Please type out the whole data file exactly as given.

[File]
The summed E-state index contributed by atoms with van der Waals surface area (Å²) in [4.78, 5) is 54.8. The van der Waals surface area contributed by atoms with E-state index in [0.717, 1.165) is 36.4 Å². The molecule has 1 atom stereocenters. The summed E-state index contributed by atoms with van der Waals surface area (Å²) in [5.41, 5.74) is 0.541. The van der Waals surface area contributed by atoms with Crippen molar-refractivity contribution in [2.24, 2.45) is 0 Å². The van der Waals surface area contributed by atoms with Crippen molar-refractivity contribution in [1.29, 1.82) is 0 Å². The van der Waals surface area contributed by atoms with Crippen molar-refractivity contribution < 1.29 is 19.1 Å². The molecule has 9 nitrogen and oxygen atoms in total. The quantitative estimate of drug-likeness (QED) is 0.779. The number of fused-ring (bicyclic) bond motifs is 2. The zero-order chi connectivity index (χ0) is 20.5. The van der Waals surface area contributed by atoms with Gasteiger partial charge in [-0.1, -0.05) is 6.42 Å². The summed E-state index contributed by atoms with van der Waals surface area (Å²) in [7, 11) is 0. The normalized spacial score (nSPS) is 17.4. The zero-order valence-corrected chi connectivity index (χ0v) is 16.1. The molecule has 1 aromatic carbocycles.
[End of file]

The summed E-state index contributed by atoms with van der Waals surface area (Å²) in [4.78, 5) is 54.8. The van der Waals surface area contributed by atoms with E-state index in [0.717, 1.165) is 36.4 Å². The molecule has 1 atom stereocenters. The summed E-state index contributed by atoms with van der Waals surface area (Å²) in [5.41, 5.74) is 0.541. The van der Waals surface area contributed by atoms with Crippen molar-refractivity contribution in [2.24, 2.45) is 0 Å². The van der Waals surface area contributed by atoms with Crippen molar-refractivity contribution in [1.29, 1.82) is 0 Å². The van der Waals surface area contributed by atoms with Crippen molar-refractivity contribution < 1.29 is 19.1 Å². The molecule has 9 nitrogen and oxygen atoms in total. The quantitative estimate of drug-likeness (QED) is 0.779. The number of fused-ring (bicyclic) bond motifs is 2. The zero-order chi connectivity index (χ0) is 20.5. The van der Waals surface area contributed by atoms with Gasteiger partial charge in [-0.1, -0.05) is 6.42 Å². The summed E-state index contributed by atoms with van der Waals surface area (Å²) in [7, 11) is 0. The normalized spacial score (nSPS) is 17.4. The zero-order valence-corrected chi connectivity index (χ0v) is 16.1. The molecule has 1 aromatic carbocycles.